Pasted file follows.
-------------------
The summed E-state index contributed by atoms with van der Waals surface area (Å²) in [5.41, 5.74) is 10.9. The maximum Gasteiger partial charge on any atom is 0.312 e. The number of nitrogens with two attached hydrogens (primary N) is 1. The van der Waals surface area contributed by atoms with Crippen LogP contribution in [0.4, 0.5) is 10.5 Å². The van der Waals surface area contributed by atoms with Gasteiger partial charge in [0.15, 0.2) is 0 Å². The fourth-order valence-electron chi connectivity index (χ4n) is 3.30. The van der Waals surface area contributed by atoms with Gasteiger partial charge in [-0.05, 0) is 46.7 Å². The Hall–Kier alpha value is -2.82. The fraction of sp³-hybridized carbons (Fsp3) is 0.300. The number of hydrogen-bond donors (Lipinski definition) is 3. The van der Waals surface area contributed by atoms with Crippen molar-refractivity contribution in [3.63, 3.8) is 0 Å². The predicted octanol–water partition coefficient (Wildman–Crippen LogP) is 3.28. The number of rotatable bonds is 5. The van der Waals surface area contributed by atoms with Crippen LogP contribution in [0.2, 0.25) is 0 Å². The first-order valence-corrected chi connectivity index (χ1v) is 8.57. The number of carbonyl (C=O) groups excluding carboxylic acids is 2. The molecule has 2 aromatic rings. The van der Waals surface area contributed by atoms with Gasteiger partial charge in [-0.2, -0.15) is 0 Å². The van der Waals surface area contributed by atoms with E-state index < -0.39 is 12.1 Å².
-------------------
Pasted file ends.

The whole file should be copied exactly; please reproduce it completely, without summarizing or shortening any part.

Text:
The summed E-state index contributed by atoms with van der Waals surface area (Å²) in [5.41, 5.74) is 10.9. The maximum Gasteiger partial charge on any atom is 0.312 e. The number of nitrogens with two attached hydrogens (primary N) is 1. The van der Waals surface area contributed by atoms with Crippen LogP contribution in [0.4, 0.5) is 10.5 Å². The van der Waals surface area contributed by atoms with Gasteiger partial charge in [0.15, 0.2) is 0 Å². The fourth-order valence-electron chi connectivity index (χ4n) is 3.30. The van der Waals surface area contributed by atoms with Gasteiger partial charge in [-0.05, 0) is 46.7 Å². The Hall–Kier alpha value is -2.82. The fraction of sp³-hybridized carbons (Fsp3) is 0.300. The number of hydrogen-bond donors (Lipinski definition) is 3. The van der Waals surface area contributed by atoms with Crippen molar-refractivity contribution in [3.63, 3.8) is 0 Å². The predicted octanol–water partition coefficient (Wildman–Crippen LogP) is 3.28. The number of rotatable bonds is 5. The van der Waals surface area contributed by atoms with Crippen LogP contribution in [0.2, 0.25) is 0 Å². The first-order valence-corrected chi connectivity index (χ1v) is 8.57. The number of carbonyl (C=O) groups excluding carboxylic acids is 2. The molecule has 2 aromatic rings. The van der Waals surface area contributed by atoms with Gasteiger partial charge in [-0.2, -0.15) is 0 Å². The van der Waals surface area contributed by atoms with E-state index < -0.39 is 12.1 Å².